The results for the artisans are profound. Mayra, who facilitates women circle meetings, tells the story of Pascuala from one of AMA’s women’s circle, which started up in 2006 in response to the devastation following Hurricane Stan in 2005. “Thanks to the additional income she’s earned weaving scarves, earrings, and jewelery, Pascuala was able to buy her father medicine for his heart condition.” This is just one example of Pixan’s income-earning opportunities allow women to improve their quality of life.
While AMA and Pixan are fantastic resources for Guatemala’s indigenous women, the goal is complete independence. The women of Pixan are learning to start their own businesses, perform effective market research, and network with potential buyers. Meanwhile, they’re already earning fair wages, developing confidence, and creating independent lives of opportunity for themselves and their communities. “The goal is that one day when AMA isn’t there, the women will have the skills to go on supporting themselves,” explains Mayra.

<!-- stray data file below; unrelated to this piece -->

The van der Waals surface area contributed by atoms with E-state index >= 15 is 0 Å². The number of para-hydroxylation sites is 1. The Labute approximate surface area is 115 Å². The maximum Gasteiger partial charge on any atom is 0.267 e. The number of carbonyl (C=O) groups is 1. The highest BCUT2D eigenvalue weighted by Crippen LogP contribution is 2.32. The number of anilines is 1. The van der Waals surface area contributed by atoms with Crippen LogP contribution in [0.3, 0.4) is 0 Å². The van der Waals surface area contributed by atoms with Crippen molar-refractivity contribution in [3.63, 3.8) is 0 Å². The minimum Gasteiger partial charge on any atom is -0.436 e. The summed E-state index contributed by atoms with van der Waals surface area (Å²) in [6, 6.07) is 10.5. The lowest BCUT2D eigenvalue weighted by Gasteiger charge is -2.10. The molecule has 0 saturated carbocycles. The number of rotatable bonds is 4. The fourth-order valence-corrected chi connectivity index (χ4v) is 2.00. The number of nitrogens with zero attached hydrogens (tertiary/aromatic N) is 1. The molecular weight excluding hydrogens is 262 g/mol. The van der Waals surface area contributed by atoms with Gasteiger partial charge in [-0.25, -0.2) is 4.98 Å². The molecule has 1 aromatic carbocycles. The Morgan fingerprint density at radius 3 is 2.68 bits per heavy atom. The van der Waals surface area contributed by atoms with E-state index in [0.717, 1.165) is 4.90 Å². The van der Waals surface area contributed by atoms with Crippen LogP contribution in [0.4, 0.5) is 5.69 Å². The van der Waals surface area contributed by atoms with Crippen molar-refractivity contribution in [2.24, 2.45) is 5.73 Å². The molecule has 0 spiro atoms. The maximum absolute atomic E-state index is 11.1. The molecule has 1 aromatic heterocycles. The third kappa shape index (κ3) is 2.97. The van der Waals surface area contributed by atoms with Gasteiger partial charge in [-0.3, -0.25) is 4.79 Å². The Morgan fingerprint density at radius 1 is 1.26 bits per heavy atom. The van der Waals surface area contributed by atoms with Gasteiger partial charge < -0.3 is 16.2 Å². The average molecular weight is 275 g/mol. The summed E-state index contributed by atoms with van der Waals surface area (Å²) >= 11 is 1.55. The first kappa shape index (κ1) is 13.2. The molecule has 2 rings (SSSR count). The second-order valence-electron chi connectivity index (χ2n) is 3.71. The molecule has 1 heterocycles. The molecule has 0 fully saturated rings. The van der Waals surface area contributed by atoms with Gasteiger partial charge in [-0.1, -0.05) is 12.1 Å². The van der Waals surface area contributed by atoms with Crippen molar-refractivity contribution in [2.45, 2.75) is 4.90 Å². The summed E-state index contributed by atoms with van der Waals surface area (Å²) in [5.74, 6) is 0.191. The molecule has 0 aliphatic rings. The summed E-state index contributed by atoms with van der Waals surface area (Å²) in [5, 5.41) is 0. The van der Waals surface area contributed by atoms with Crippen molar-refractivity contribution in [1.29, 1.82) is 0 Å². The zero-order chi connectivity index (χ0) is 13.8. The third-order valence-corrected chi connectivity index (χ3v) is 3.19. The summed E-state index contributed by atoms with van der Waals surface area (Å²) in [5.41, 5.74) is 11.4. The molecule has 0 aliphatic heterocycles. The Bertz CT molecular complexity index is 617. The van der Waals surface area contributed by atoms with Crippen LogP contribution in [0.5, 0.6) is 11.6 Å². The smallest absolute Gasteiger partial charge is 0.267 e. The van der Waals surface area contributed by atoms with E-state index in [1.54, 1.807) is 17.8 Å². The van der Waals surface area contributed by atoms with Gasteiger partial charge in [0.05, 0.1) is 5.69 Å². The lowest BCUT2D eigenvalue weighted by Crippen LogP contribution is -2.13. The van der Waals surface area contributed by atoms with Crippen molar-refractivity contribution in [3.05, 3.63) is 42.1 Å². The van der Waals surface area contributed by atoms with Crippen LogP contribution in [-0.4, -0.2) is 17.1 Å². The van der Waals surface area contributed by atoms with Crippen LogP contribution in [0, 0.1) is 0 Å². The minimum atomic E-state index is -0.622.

The fact that Fashion Revolution exists shows how the tide is beginning to turn against the current fashion paradigm. Rana Plaza was an all too clear example of the failings of the multi-national garment industry in an attempt by developing producers to keep up with western consumer demands for ever cheaper clothes and fleeting fashion trends. Change is needed. Pixan and Pacuti are examples of what this change could look like, providing innovative alternatives to cheap sweatshop labour. It is now time for us the consumers to standup and support enterprises like these to demonstrate that we do value fairly made, durable clothes
Written by Simone Riddle, with extracts by Rebecca Miner.
Photo credit: Main image by Paula Zalkin photography